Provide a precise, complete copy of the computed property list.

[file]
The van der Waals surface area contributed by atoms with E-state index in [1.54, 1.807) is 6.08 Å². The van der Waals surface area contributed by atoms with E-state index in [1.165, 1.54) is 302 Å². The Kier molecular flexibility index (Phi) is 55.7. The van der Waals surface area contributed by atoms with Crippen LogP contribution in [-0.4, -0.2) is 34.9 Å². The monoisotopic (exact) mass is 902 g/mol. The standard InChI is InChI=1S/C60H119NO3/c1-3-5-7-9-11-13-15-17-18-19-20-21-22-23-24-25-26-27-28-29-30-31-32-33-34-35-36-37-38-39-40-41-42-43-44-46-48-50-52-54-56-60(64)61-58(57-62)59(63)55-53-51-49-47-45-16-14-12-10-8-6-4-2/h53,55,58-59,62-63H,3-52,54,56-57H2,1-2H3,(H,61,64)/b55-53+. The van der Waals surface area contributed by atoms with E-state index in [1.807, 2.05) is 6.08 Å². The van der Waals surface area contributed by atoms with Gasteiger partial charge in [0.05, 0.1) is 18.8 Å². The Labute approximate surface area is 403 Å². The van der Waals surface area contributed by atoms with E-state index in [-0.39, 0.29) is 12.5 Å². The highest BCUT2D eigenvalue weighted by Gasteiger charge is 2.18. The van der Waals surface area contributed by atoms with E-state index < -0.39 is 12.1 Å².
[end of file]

The van der Waals surface area contributed by atoms with E-state index in [1.54, 1.807) is 6.08 Å². The van der Waals surface area contributed by atoms with E-state index in [1.165, 1.54) is 302 Å². The Kier molecular flexibility index (Phi) is 55.7. The van der Waals surface area contributed by atoms with Crippen LogP contribution in [-0.4, -0.2) is 34.9 Å². The monoisotopic (exact) mass is 902 g/mol. The standard InChI is InChI=1S/C60H119NO3/c1-3-5-7-9-11-13-15-17-18-19-20-21-22-23-24-25-26-27-28-29-30-31-32-33-34-35-36-37-38-39-40-41-42-43-44-46-48-50-52-54-56-60(64)61-58(57-62)59(63)55-53-51-49-47-45-16-14-12-10-8-6-4-2/h53,55,58-59,62-63H,3-52,54,56-57H2,1-2H3,(H,61,64)/b55-53+. The van der Waals surface area contributed by atoms with E-state index in [1.807, 2.05) is 6.08 Å². The van der Waals surface area contributed by atoms with Gasteiger partial charge in [0.05, 0.1) is 18.8 Å². The Labute approximate surface area is 403 Å². The van der Waals surface area contributed by atoms with E-state index in [-0.39, 0.29) is 12.5 Å². The highest BCUT2D eigenvalue weighted by Gasteiger charge is 2.18. The van der Waals surface area contributed by atoms with E-state index < -0.39 is 12.1 Å².